[Hardware] Notes... The case for an open client
Dan Oetting
dan_oetting at uswest.net
Mon Aug 16 23:39:51 EDT 2004
On Aug 16, 2004, at 8:09 PM, jbass at dmsd.com wrote:
> Elektron <elektron_rc5 at yahoo.ca> writes:
>> Neither have you given any evidence that hash is weak, or produces an
>> n-bit result with biased run lengths. After your table of run lengths,
>> you give this argument:
>
> No - because you started out with a tirade about why it was impossible,
> instead of simply asking why I might be considering this conjecture:
>
> RSA Key run lengths:
>
> 1 2 3 4 5 6 7 8
> -- -- -- -- -- -- -- --
> 10 9 3 4 2 0 0 0 0x67b9e0ec4f20d95e; //DES Test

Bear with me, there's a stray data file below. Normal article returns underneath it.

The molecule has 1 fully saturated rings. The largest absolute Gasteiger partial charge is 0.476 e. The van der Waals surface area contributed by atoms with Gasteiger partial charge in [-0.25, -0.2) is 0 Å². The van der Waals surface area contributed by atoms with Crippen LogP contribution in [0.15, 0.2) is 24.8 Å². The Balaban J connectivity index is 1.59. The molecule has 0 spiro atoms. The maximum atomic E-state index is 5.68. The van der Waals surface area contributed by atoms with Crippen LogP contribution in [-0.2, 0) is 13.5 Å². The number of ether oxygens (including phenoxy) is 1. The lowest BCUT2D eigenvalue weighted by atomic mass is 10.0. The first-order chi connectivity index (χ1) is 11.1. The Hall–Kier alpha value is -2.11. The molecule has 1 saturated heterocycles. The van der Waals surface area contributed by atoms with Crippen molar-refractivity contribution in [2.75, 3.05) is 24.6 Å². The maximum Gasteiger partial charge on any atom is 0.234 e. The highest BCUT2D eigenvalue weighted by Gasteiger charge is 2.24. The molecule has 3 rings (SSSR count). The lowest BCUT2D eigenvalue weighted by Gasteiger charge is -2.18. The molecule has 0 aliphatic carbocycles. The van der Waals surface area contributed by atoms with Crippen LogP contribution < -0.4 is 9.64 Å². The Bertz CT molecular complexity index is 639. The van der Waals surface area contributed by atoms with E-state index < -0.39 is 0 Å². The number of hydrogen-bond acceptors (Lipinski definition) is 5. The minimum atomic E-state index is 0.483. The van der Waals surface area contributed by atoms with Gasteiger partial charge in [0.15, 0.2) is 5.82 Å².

> 9 6 2 2 1 0 0 0 0x43d26dd827; //RC5-40 Test
> 10 4 3 2 1 0 0 1 0x510678042628; //RC5-48 Test
> 20 12 4 0 0 0 0 0 0xda989a5ab31114; //RC5-56 Test
> 7 9 5 1 4 0 0 0 0xf918c79c9f1be582; //RC5-64 Test
> 13 10 2 3 1 1 0 0 0x3d986e6bf1be4bda; //DES Challenge
> 15 10 3 3 0 0 0 0 0x9909C24C742B53; //RC5-56
> Challenge
> 13 7 5 3 2 0 0 0 0x39D0F454C17DDE63; //RC5-64
> Challenge
> -- -- -- -- -- -- -- --
> 97 67 27 18 11 1 0 1
>
>
> Which for 453 or so bits, is biased, but not horribly so.
The next question a statistician will ask himself is wether this
observed bias is statistically significant. Generally the result is
significant if there is less than a 5% chance that the result was due
to random fluctuations.
You don't need to be a math head to compute the significance. Just
generate a large number of random samples just like the set above and
count the number that have the same or greater bias.
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